We generally calculate a company's credit ratios based on a three-year weighted average: the previous one year's results, our current-year forecast (incorporating any reported year-to-date results and our estimates for the remainder of the fiscal year), and our forecast for the next fiscal year. We apply weights to the core and supplemental ratios for the respective years to get to one final ratio for each metric. The length of the time series applied is dependent on the relative credit risk of the company and other qualitative factors, and the weighting of the time series varies according to transformational events.

Interest coverage ratio

For entities with weaker leverage assessments, interest coverage ratios can also shed light into the issuer's ability to service its debt.

We use the EBITDA value, as described above, divided by the carrying cost, or interest burden of the issuer's debt.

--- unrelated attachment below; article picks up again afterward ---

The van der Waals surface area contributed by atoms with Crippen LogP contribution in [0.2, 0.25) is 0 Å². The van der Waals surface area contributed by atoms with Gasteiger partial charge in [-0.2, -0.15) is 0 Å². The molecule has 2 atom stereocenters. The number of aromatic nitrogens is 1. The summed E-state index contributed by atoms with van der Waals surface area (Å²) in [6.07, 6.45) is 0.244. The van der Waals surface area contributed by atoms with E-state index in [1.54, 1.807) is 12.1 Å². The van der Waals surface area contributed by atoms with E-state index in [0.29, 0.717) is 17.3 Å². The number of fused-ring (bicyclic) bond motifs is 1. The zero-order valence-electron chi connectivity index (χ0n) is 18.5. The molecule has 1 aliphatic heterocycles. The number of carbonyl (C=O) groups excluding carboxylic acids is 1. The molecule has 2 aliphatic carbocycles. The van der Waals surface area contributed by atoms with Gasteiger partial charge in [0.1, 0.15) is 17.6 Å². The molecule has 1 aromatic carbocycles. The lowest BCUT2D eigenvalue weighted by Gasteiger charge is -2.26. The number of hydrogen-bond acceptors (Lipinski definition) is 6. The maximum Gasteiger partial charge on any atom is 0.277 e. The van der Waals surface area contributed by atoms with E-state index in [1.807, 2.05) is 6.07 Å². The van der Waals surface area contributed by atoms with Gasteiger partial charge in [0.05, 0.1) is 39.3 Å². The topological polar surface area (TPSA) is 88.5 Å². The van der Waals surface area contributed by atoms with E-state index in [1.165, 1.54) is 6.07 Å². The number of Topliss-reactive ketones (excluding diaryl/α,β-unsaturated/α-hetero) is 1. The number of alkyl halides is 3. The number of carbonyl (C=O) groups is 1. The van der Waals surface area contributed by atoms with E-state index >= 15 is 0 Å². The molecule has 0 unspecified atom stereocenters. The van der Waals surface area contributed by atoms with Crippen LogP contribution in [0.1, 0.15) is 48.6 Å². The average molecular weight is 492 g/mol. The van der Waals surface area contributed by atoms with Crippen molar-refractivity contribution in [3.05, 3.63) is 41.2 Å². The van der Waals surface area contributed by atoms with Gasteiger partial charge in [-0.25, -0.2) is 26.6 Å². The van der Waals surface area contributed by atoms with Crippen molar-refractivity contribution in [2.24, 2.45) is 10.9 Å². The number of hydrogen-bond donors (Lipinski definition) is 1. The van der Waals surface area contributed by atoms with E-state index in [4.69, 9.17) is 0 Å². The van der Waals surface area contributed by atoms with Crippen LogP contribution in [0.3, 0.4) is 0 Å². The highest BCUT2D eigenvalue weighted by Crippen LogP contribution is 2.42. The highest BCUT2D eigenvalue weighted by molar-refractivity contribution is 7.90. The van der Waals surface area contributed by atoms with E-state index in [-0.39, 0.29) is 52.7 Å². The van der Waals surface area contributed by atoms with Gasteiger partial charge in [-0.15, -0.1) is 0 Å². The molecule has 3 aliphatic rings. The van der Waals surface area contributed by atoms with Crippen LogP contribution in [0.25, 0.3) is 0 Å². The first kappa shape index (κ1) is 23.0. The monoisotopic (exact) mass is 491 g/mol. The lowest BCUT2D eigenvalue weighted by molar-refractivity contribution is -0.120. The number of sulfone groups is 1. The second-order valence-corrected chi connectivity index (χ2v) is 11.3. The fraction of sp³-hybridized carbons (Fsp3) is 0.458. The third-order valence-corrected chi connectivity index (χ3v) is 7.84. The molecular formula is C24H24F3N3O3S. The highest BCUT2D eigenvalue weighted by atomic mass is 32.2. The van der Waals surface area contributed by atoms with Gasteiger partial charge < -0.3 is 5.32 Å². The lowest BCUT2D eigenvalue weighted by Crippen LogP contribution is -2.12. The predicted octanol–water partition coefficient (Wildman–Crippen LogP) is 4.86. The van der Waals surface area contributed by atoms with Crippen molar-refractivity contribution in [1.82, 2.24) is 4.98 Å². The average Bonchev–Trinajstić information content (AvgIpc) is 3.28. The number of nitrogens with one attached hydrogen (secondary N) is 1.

Data coverage of the floating S&P Global Ratings-rated CLO assets listed in table 1 and 2

Because we focus only on S&P Global Ratings-rated CLO assets (which represent over 90% of the overall AUM in the sample), by definition, we have full coverage of the data used to calculate the SPWARF, WARR, and WAS in tables 1 and 2. We have credit ratings, recovery ratings, and spread information for all loans issued by the approximately 480 issuers.

Due to limitations within the various data sources, we did not have complete coverage regarding the price and leverage ratios for all the loans issued from all issuers. We were able to source pricing information for 89% of the loans and corporate leverage ratio information for 86% of the loans.

This report does not constitute a rating action.

Primary Credit Analysts:Sandeep Chana, London (44) 20-7176-3923;
sandeep.chana@spglobal.com
Marta Stojanova, London + 44 20 7176 0476;
marta.stojanova@spglobal.com
Shane Ryan, London + 44 20 7176 3461;
shane.ryan@spglobal.com
Analytical Manager:Emanuele Tamburrano, London (44) 20-7176-3825;
emanuele.tamburrano@spglobal.com